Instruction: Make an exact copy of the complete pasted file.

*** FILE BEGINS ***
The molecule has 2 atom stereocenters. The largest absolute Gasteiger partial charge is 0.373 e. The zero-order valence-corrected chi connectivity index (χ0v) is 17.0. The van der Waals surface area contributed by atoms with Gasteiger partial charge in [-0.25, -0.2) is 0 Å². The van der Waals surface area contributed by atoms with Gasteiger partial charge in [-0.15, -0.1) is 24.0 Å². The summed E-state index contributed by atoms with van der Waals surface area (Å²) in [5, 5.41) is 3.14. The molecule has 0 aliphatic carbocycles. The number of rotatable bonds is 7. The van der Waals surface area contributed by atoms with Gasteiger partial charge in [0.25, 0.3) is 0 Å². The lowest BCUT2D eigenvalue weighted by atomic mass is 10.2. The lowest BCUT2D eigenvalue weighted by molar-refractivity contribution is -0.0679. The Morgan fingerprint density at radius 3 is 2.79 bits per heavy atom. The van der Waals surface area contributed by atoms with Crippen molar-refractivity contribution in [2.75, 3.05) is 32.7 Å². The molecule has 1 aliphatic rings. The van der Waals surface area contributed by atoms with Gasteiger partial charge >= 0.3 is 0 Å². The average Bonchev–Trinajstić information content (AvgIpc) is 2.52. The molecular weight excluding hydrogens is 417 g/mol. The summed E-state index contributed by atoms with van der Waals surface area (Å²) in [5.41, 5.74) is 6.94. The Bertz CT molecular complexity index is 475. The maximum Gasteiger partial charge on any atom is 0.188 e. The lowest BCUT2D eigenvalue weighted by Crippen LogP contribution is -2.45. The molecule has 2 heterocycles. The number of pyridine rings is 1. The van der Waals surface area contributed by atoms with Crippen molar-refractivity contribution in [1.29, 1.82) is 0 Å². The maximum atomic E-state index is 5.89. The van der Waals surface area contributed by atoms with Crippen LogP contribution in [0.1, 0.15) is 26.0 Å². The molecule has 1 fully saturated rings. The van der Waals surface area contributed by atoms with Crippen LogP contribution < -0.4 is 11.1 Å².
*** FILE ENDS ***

The molecule has 2 atom stereocenters. The largest absolute Gasteiger partial charge is 0.373 e. The zero-order valence-corrected chi connectivity index (χ0v) is 17.0. The van der Waals surface area contributed by atoms with Gasteiger partial charge in [-0.25, -0.2) is 0 Å². The van der Waals surface area contributed by atoms with Gasteiger partial charge in [-0.15, -0.1) is 24.0 Å². The summed E-state index contributed by atoms with van der Waals surface area (Å²) in [5, 5.41) is 3.14. The molecule has 0 aliphatic carbocycles. The number of rotatable bonds is 7. The van der Waals surface area contributed by atoms with Gasteiger partial charge in [0.25, 0.3) is 0 Å². The lowest BCUT2D eigenvalue weighted by atomic mass is 10.2. The lowest BCUT2D eigenvalue weighted by molar-refractivity contribution is -0.0679. The Morgan fingerprint density at radius 3 is 2.79 bits per heavy atom. The van der Waals surface area contributed by atoms with Crippen molar-refractivity contribution in [2.75, 3.05) is 32.7 Å². The molecule has 1 aliphatic rings. The van der Waals surface area contributed by atoms with Gasteiger partial charge >= 0.3 is 0 Å². The average Bonchev–Trinajstić information content (AvgIpc) is 2.52. The molecular weight excluding hydrogens is 417 g/mol. The summed E-state index contributed by atoms with van der Waals surface area (Å²) in [5.41, 5.74) is 6.94. The Bertz CT molecular complexity index is 475. The maximum Gasteiger partial charge on any atom is 0.188 e. The lowest BCUT2D eigenvalue weighted by Crippen LogP contribution is -2.45. The molecule has 2 heterocycles. The number of pyridine rings is 1. The van der Waals surface area contributed by atoms with Crippen molar-refractivity contribution in [1.29, 1.82) is 0 Å². The maximum atomic E-state index is 5.89. The van der Waals surface area contributed by atoms with Crippen LogP contribution in [0.1, 0.15) is 26.0 Å². The molecule has 1 fully saturated rings. The van der Waals surface area contributed by atoms with Crippen LogP contribution < -0.4 is 11.1 Å².